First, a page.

One Small Thing: The Overnight Balm That Makes Me Feel Ready For My Closeup

Every time I slather this on my face, I feel like I’m under contract to MGM

One Small Thing: The Overnight Balm That Makes Me Feel Ready For My Closeup

After a lifetime of indifferent skin maintenance, over the last year (under threat of rapidly approaching middle age) I have finally gotten my life in order and dedicated myself completely to a nighttime skincare routine. But, you see, there’s a trick involved—a small treat to incentivize my good behavior. At the very end, I take a small jar and smear my entire face in something with a consistency somewhere between Vaseline and Carmex, and it makes me feel like an Old Hollywood star every single time.

There’s nothing really spectacular about my nighttime routine, generally, which is heavy on the CeraVe and a small tube of fairly weak prescription retinoid. Nor is the environment particularly glamorous. As much as I’d love to swan around a beautiful space full of expensive candles and gorgeous vintage tile, it’s just a narrow bathroom without much shelving where I don’t scrub the grout anywhere near often enough. But at the very end, I seal everything I’ve done to my face with REN Evercalm Overnight Recovery Balm, a substance so thick I have to let it warm on the tips of my fingers briefly so it’ll spread right. It ought to be completely gross—like I’m coating my face in whale blubber—but instead, it makes me feel like I’m under contract to MGM with a team of fixers ready to disappear any evidence that I was once briefly married to a used car salesman convicted three times for fraud. On black-and-white film stock, it would glisten beautifully, like melodramatic fake tears.

Screenshot:REN Skincare

I use the stuff for very practical reasons, of course. I am prone to dry skin and it’s getting worse as I get older. I live in the Northeast and every winter is a nonstop assault upon my epidermis from cold weather and hot radiators. (Not to mention the air pollution from years of New York City living.) I am convinced that, had I stayed in my native Georgia, the fine lines would be moving slower. This balm isn’t magic, but I’m convinced it is, at the very least, some pretty good science. Plus it doesn’t have any perfumes, as far as I can tell. (I know opaque pump bottles are better, Beautypedia, please don’t yell at me!!!) Lately, for the hottest months of the year, I’ve temporarily replaced my balm with a lighter but still heavy CeraVe overnight cream, but I’m eagerly awaiting the overnight recovery balm’s return to my evenings because it truly gives me so much joy.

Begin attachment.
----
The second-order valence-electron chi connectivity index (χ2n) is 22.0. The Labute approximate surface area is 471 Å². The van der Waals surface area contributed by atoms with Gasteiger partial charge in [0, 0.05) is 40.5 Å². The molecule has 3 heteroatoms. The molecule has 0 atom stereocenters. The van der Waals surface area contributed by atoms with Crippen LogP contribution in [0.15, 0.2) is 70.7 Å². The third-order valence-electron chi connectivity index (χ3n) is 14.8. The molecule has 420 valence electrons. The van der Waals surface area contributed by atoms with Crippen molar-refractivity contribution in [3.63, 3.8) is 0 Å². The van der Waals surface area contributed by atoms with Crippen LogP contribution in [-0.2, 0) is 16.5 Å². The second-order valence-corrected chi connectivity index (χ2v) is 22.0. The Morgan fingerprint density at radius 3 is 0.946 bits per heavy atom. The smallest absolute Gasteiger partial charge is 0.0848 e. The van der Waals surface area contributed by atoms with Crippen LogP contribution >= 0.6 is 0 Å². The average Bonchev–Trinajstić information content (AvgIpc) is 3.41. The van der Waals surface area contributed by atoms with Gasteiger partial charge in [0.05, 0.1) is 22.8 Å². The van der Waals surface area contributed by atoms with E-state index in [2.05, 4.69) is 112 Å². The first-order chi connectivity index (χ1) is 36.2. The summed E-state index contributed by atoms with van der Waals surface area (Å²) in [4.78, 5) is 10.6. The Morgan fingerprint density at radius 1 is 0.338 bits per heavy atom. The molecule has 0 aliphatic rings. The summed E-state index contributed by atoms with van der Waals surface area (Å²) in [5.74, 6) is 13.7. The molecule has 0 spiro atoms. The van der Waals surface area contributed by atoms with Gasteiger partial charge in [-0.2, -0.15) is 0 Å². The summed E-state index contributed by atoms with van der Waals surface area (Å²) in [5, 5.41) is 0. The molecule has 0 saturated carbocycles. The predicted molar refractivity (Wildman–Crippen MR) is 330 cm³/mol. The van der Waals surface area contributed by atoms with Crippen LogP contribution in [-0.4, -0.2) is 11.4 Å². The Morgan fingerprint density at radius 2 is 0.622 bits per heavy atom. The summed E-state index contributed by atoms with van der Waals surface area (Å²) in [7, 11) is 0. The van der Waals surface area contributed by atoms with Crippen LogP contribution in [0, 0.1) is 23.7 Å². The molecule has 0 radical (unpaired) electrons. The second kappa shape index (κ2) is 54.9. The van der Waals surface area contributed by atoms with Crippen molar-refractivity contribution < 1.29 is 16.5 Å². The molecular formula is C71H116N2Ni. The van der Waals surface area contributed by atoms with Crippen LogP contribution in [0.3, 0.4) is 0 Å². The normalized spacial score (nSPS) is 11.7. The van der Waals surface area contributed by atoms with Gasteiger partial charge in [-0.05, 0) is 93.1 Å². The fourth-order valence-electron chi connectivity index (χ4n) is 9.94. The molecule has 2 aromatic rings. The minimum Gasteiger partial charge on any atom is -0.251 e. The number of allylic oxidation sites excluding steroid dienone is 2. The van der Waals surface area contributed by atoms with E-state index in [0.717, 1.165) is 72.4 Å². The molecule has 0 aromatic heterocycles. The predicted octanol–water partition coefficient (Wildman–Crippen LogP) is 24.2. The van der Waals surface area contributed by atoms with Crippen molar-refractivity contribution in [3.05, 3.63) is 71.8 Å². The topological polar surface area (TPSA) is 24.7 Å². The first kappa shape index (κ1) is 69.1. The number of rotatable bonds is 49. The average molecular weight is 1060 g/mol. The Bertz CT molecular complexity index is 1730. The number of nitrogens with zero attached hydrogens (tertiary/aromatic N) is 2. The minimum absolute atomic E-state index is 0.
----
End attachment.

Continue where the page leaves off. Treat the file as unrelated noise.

Of course, I am aware, even as I relish applying this stuff that feels like axel grease all over my face, that the old Hollywood beauty routine itself was always as much fiction as fact. Despite many years of faithfully consuming Turner Classic Movies, I know perfectly well that Old Hollywood Glamour TM was maybe 30 percent truth, 70 percent marketing. The cosmetic arts were less advanced, but even back in the day, it was more bone structure, doctors, and cinematic tricks than it was Ponds. But the image of the star smearing her face in cold cream retains a certain staying power—people had faces, in those days! and I laugh a little to myself every time I coat my skin from my hairline to the hollow of my throat.

My only quibble is that I wish it came in a beautiful, sleek, art deco container that looks as though it belongs on a mirrored vanity table in the background of a scene featuring a torrid embrace between two people, one of them in slinky satin nightclothes and the other in crisp black formalwear. I don’t expect Ren to oblige me, but a girl can dream.

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